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Archive for March, 2013

The Lizzie Bennet Diaries concluded this past Thursday, so naturally, Marie & I decided to babble about it.   How can two people who care not a whit for Jane Austen come to enjoy an adaptation of Pride and Prejudice so much?  Listen to find out!

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Three Years Gone

Today marks the third anniversary of One Last Sketch.*  This blog started out as an online archive for old comics I drew as an undergrad and the odd sketch or two, hence the title.  It was only when I finished up my BA and spent a few months out in the real world that I started writing articles here, simultaneously making my blog’s name almost entirely irrelevant.

I hadn’t realized how attached I’d grown to doing this until a random WordPress error not too long ago indicated that my blog was suspended for a Terms of Service violation, and I couldn’t access my content.  I haven’t even been posting that much lately due to other concerns, most of them having to do with being a Masters’s student and pumping out a hundred twenty-some pages of academic drivel over the past couple of months, but I felt a real moment of panic thinking that all my articles, and more importantly, all your comments and conversations had just spun out of existence.  Needless to say, I was immensely relieved when it turned out to all be a big mistake.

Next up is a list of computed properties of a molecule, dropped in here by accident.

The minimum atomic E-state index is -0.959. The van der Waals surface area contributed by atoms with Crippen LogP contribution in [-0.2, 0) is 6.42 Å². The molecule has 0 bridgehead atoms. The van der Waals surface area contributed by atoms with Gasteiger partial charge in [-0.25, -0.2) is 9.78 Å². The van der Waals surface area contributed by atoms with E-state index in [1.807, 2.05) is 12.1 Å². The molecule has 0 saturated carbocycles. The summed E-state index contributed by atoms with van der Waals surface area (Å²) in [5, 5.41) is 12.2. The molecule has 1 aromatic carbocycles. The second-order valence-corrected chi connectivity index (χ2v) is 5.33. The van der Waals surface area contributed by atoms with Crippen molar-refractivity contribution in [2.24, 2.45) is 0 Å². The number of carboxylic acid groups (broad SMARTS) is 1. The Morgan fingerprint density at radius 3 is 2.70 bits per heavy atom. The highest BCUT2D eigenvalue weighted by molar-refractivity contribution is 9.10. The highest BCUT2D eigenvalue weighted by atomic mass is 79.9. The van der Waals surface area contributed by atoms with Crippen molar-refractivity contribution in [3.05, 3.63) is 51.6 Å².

It’s been a great three years, folks.  I feel this blog has greatly improved since it began, and I hope to keep on improving and branching out with diverse media, art and writing projects here in the year to come.  I never would’ve imagined how personally rewarding blogging would be when I started out, and I’m really glad I hit that “start a new blog” button oh so long ago.

*Customarily called a “blogiversary”, but that’s an immensely silly word.

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I was having one of my periodic crises, the kind faced by any graduate student in the arts, where I pause and scream, “Why am I doing this to myself?” Fortunately, during my latest crisis I finally got around to reading Caroline Walker Bynum’s 1997 presidential address to the American Historical Association, simply titled “Wonder.” It’s worth posting here, too, since I see some relevance to fantasy literature tucked away in Bynum’s discussion of medieval theories of wonder and their relationship to the present task of the historian.

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